This may be the player that you will see Boscan's defensive ability and Pena's offensive ability. Braves coaches had expected Bernard to break out offensively, and he finally did just that last season in Rome. His combined numbers in 2004 showed that he can produce power and be a force in the lineup. "Bernie" has the best arm in the organization. While the language gap can be a problem for him, he does do well with all the pitchers. He has come along a little slowly, but he's very similar to Perez in that he might spend seven seasons in the minors before making it to Atlanta. He still needs no more than two years before he's ready, but there's a chance he can impress enough to get to big league camp in 2006 and start to open some eyes.

10 home runs 	
51 RBI		
88 hits in 323 at bats		
19 doubles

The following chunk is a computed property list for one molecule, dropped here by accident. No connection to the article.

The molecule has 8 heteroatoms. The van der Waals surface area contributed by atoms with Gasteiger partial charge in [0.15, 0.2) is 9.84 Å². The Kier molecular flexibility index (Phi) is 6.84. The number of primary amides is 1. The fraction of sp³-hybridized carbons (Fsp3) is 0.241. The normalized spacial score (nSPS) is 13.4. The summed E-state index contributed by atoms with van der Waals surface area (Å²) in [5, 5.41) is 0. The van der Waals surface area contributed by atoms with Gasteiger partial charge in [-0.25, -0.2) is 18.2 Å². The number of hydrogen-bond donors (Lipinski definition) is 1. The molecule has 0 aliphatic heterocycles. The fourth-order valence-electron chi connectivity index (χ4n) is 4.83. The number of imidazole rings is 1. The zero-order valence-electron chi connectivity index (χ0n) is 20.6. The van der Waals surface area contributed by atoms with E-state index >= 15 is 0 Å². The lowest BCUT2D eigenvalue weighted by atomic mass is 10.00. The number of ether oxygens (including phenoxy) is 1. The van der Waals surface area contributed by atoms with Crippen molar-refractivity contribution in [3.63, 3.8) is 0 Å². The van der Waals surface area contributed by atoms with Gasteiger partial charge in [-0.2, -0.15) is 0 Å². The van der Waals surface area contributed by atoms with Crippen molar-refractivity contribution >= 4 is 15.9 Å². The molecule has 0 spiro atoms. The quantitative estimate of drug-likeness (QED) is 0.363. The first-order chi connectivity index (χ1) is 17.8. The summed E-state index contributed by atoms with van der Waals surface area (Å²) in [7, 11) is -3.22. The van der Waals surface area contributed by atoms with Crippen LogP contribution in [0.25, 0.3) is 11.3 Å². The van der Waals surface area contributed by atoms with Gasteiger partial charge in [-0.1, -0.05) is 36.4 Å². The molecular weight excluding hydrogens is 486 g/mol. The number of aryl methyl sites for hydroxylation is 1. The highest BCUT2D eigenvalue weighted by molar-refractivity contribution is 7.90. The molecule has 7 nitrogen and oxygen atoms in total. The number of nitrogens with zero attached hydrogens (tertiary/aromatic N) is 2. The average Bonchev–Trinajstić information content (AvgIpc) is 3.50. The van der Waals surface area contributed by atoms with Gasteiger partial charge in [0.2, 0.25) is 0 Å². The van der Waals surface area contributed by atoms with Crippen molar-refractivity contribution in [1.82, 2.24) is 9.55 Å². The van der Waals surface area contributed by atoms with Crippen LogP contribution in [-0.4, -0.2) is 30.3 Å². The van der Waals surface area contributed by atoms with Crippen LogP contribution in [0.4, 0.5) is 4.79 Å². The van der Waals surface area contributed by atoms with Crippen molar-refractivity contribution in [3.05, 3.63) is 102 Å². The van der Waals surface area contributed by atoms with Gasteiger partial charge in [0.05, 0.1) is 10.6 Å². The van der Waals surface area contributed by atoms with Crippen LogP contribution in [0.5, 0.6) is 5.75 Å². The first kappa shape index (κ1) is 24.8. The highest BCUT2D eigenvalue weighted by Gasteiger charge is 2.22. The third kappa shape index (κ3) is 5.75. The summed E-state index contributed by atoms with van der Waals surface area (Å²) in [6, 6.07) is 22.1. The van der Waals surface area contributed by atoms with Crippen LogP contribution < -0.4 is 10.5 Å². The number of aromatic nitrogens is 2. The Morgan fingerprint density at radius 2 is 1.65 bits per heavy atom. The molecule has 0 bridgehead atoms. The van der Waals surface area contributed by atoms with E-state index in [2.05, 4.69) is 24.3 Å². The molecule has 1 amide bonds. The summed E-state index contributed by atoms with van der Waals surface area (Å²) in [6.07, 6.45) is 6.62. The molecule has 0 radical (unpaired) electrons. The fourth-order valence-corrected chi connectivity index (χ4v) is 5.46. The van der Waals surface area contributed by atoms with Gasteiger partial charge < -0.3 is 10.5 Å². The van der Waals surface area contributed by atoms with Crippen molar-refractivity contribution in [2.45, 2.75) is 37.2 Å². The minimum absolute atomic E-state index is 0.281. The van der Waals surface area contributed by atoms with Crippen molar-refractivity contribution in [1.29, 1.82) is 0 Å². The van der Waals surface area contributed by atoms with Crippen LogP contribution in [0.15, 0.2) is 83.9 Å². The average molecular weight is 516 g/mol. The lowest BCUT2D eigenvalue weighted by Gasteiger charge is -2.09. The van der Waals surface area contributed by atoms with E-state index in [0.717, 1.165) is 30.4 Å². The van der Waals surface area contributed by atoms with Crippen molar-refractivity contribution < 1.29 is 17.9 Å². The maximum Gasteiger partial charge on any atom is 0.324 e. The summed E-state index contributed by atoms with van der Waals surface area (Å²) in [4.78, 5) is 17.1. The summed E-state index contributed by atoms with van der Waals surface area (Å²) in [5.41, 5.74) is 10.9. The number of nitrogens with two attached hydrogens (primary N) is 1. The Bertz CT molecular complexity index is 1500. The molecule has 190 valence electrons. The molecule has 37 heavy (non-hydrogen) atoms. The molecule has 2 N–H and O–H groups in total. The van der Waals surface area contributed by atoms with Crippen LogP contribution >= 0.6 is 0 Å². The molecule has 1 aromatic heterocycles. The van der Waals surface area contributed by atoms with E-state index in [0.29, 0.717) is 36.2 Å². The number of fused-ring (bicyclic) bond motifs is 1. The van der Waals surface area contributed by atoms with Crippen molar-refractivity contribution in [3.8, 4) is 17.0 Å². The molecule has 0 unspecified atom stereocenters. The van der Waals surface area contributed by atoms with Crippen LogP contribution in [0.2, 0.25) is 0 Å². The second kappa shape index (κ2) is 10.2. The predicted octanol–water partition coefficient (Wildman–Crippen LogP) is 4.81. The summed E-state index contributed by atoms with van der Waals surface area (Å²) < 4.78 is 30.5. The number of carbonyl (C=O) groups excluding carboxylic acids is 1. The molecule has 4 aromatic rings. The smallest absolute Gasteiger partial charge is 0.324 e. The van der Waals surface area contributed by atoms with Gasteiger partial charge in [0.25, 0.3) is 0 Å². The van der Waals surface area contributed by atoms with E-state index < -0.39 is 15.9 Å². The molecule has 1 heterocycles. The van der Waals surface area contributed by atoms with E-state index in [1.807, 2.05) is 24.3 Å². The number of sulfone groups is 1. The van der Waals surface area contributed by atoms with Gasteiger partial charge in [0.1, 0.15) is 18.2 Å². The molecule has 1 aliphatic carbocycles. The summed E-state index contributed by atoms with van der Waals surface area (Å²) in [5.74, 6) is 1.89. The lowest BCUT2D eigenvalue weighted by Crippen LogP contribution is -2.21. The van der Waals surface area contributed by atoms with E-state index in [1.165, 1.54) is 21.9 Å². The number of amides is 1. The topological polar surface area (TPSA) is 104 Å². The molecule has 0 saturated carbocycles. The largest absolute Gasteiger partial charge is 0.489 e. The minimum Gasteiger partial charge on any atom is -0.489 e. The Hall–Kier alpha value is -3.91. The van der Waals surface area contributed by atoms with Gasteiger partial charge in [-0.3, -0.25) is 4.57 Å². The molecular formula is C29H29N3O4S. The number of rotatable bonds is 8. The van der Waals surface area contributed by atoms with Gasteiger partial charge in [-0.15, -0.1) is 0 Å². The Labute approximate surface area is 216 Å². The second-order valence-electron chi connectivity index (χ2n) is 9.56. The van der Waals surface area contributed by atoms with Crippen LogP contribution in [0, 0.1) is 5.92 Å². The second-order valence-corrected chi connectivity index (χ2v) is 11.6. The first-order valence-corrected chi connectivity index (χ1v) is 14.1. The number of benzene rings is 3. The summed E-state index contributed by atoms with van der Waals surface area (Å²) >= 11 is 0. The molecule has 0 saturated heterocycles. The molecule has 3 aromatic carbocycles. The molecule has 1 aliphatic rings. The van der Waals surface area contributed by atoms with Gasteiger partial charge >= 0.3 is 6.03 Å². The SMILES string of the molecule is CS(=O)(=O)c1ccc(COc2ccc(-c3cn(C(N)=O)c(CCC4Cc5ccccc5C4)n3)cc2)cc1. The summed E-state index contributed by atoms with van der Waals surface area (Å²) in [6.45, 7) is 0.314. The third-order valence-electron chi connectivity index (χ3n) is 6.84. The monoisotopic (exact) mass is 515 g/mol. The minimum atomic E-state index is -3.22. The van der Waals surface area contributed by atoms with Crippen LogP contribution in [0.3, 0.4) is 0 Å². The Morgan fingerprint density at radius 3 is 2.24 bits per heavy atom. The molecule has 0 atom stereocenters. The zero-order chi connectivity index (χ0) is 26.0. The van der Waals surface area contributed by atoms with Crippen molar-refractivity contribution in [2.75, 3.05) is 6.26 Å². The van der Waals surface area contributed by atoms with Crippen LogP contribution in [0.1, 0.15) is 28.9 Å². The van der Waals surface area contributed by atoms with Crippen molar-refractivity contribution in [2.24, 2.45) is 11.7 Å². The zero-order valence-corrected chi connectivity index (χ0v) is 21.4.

Please do not believe that our declaration of Brian McCann as Atlanta's next starting catcher is by any means a knock on "Salty Dog." The fact that McCann is ahead of Salty by one year does give him the edge. Plus, McCann has developed leadership abilities that are off the charts. But Salty Dog had a remarkable season in 2004. He doesn't turn 20 years old until May 2nd. So this kid is still a baby. Rome Manager Rocket Wheeler was asked after the season who had made the biggest progress in their first year with him, Salty or McCann in 2003. Wheeler said it was Saltalamacchia. The kid has a tremendous frame behind the plate and his arm is getting very dangerous. The only question is whether he will grow out of the position by eclipsing the 6'5" mark. If he has to move, either due to that or the presence of McCann, first base and right field are options. He's athletic enough to make the move and succeed. Offensively, he's a switch-hitting catcher with power. Need we say anything more? The power is developing nicely and many in the organization believe he's going to be even more of a power threat than McCann. Do you remember when the Padres had Benito Santiago and Sandy Alomar, Jr. in the late 1980's? Well the Braves are going to have this same problem in two years with Salty Dog and McCann. What a great problem to have!